In a significant transition towards sustainable resource extraction startups focus on environmentally friendly ways to mine lithium for EVs. Traditional mining practises linked with lithium extraction are frequently harmful to the environment. By utilizing cutting-edge technologies these startups are using eco-friendly ways to mine lithium.
The IRA requires an increasing amount of critical minerals for EV batteries to come from the United States or a country with close trading links with the United States in order to qualify for tax incentives. EnergyX, Controlled Thermal Resources, Lithium Americas, and Albemarle are the notable names in the initiative.
Teague Egan’s 2018 trip to Bolivia’s famed salt flats altered the course of his career. The flat is called Salar de Uyuni. The seemingly infinite expanse of powdery white crust contains the world’s greatest reserves of lithium, a critical component in batteries. The flat is mostly un-utilized. Teague Egan recognized an opportunity.
Lithium is an important component of batteries because it stores energy and can be recharged. Demand for the metal might more than quadruple by 2040 as governments strive to meet climate objectives by transitioning away from fossil-fuel-powered cars and electric grids. It demands for new and better ways for clean lithium mining.
The majority of lithium is extracted in two processes, both of which haven’t changed much in decades and can be harmful to the environment. There are two methods to obtain lithium. The first one is called open-pit mining.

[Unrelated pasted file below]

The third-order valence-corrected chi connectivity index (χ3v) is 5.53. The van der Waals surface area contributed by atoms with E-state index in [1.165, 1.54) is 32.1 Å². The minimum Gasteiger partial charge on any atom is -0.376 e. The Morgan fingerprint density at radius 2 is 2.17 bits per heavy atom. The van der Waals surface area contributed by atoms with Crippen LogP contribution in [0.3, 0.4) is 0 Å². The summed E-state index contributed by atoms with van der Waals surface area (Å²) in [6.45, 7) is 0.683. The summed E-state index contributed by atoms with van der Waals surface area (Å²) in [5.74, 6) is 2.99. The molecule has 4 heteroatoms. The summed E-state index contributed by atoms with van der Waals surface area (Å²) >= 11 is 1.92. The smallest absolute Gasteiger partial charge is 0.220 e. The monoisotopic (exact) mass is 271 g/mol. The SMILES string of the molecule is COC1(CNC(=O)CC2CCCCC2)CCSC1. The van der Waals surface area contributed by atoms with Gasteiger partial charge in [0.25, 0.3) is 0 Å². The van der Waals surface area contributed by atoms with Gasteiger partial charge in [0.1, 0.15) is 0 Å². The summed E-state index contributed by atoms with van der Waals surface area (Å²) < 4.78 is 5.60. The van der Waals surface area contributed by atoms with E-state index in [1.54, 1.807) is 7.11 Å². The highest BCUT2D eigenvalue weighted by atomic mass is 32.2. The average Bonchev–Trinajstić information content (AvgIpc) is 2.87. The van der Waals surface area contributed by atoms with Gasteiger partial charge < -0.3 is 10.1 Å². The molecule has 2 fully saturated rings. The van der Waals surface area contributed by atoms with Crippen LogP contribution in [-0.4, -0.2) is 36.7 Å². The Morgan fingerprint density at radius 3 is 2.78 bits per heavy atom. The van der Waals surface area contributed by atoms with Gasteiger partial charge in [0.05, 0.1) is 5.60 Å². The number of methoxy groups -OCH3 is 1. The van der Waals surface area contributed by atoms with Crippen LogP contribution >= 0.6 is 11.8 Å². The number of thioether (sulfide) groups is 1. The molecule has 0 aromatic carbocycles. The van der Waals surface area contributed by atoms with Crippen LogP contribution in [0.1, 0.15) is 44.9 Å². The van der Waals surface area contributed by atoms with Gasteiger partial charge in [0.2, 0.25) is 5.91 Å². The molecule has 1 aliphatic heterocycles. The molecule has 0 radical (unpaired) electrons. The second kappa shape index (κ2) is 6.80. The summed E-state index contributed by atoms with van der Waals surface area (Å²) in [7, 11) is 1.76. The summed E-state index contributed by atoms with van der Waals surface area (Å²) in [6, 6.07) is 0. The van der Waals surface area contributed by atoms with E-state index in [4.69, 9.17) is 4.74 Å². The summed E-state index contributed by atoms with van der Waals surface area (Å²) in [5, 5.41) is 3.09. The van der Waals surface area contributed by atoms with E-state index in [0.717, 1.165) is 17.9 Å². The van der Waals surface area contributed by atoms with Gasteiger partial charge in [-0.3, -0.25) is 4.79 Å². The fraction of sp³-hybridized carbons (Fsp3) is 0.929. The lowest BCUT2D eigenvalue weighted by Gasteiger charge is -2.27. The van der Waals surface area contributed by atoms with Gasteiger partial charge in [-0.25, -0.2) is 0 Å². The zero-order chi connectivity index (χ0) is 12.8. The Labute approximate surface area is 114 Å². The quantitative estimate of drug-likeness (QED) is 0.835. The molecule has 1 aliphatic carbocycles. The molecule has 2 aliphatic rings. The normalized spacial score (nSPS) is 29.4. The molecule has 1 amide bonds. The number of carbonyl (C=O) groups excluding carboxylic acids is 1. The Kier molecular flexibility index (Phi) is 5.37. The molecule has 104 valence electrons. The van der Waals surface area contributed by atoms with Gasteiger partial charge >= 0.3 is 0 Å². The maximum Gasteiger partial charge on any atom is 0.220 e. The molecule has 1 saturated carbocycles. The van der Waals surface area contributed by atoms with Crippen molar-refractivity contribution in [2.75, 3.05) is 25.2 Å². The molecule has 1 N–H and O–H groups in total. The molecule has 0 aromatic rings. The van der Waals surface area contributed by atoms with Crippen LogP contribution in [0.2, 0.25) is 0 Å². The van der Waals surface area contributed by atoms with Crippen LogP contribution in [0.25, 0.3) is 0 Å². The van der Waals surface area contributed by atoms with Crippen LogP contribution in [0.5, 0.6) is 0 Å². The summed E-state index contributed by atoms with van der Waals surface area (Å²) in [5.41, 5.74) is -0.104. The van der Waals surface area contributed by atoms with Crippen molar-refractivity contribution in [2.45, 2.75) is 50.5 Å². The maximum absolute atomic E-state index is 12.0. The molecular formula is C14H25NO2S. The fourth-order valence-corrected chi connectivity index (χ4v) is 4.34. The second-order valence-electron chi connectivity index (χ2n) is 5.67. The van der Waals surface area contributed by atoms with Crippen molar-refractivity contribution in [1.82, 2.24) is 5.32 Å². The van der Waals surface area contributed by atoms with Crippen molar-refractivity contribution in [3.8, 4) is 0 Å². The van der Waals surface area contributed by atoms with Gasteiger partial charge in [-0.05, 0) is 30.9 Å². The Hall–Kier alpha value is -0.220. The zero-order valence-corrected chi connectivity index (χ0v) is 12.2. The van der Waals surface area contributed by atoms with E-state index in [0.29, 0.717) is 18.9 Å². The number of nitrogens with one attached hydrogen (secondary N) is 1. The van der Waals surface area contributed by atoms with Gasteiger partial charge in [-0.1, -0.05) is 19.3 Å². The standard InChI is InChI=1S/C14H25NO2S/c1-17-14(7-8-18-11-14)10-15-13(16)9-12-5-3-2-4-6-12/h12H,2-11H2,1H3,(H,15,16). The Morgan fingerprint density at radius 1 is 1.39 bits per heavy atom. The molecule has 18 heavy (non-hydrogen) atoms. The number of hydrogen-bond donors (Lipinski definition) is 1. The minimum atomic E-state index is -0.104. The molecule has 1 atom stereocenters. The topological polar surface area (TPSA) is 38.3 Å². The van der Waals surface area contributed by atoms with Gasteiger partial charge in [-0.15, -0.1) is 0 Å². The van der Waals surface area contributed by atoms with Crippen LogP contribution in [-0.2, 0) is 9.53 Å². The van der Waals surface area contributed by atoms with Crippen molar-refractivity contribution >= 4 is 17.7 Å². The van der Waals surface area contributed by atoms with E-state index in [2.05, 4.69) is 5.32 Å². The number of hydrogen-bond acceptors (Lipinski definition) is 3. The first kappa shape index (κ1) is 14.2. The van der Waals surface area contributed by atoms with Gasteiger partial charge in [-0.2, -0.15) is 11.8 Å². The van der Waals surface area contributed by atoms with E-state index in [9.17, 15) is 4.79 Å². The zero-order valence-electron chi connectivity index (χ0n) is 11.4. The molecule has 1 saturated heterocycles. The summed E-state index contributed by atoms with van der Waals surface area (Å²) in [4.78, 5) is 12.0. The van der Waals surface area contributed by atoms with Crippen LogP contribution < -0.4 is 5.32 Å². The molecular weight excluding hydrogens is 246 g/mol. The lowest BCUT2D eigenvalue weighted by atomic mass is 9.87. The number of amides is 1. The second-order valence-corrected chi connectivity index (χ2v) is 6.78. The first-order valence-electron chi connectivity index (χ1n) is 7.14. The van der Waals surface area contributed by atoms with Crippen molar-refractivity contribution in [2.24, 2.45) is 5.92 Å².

The second one consists of pouring salty water, which is also known as brine, into large evaporation ponds. Under the sun, lithium is concentrated over time in this process. These methods use a lot of land, water, and chemicals, and also produce a lot of waste.
Egan, an early investor in Tesla, said “Lithium has never been needed like this before, so there hasn’t been a lot of research and development. I saw an opportunity to reinvent how it’s produced. That’s what got me excited.”
Egan, the founder and CEO of EnergyX, spent 5 years forming a team of 55 people, including 30 scientists and engineers. He aims to develop technology for producing lithium from brine beneath the Earth’s surface. EnergyX, based in Austin, is one of the startups and mining conglomerates researching direct lithium extraction, which can extract significantly more lithium in less time and may allow miners to avoid evaporation ponds entirely.
Demand for lithium and other minerals is expected to skyrocket in the next decades. This effort reflects rising pressure on the mining industry to improve its environmental record.
Data shows that moving from gas-powered automobiles to EVs greatly reduces greenhouse gas emissions – even when mining raw materials are considered. Additionally, communities living near mines are frequently forced to deal with disastrous consequences. All this demands for sustainable mining for EVs. No wonder startups using eco-friendly ways to mine lithium.
Hundreds of new mines are being built in preparation for the energy shift.
Benchmark Mineral Intelligence, a market analyst, estimated that 384 new nickel, cobalt, graphite, and lithium mines may be required globally by 2035. This concerns conservation groups and Indigenous communities, who frequently live on or near terrain with metals essential for the energy transition industry.
Startups using eco-friendly ways to mine lithium need to commercialize their technologies. The innovative technologies being developed by EnergyX and other businesses have not yet achieved commercial scale, most lithium supply will continue to come from open-pit mining and brine from evaporation ponds in the near term. EnergyX does not anticipate reaching full commercialization until 2025.
However, the field is moving quickly. The United States isn’t a significant lithium miner, but 15 projects are in various phases of development around the country, with over half involving direct lithium mining, according to a list collected by Jay Turner, environmental studies professor at Wellesley College.